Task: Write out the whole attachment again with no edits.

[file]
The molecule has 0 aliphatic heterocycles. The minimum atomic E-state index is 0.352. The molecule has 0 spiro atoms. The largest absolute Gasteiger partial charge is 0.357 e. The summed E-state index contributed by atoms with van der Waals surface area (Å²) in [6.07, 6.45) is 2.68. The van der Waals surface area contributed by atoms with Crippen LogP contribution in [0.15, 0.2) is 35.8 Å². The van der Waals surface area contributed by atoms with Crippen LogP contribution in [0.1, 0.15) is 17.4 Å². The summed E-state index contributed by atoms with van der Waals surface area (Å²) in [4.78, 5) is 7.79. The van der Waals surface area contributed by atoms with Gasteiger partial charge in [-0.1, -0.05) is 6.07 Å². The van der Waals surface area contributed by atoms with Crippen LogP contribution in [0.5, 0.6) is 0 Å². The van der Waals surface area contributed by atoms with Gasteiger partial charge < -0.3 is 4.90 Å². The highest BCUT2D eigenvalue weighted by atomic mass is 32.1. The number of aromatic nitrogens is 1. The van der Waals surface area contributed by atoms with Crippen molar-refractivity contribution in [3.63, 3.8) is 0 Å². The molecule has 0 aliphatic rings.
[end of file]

The molecule has 0 aliphatic heterocycles. The minimum atomic E-state index is 0.352. The molecule has 0 spiro atoms. The largest absolute Gasteiger partial charge is 0.357 e. The summed E-state index contributed by atoms with van der Waals surface area (Å²) in [6.07, 6.45) is 2.68. The van der Waals surface area contributed by atoms with Crippen LogP contribution in [0.15, 0.2) is 35.8 Å². The van der Waals surface area contributed by atoms with Crippen LogP contribution in [0.1, 0.15) is 17.4 Å². The summed E-state index contributed by atoms with van der Waals surface area (Å²) in [4.78, 5) is 7.79. The van der Waals surface area contributed by atoms with Gasteiger partial charge in [-0.1, -0.05) is 6.07 Å². The van der Waals surface area contributed by atoms with Crippen LogP contribution in [0.5, 0.6) is 0 Å². The van der Waals surface area contributed by atoms with Gasteiger partial charge < -0.3 is 4.90 Å². The highest BCUT2D eigenvalue weighted by atomic mass is 32.1. The number of aromatic nitrogens is 1. The van der Waals surface area contributed by atoms with Crippen molar-refractivity contribution in [3.63, 3.8) is 0 Å². The molecule has 0 aliphatic rings.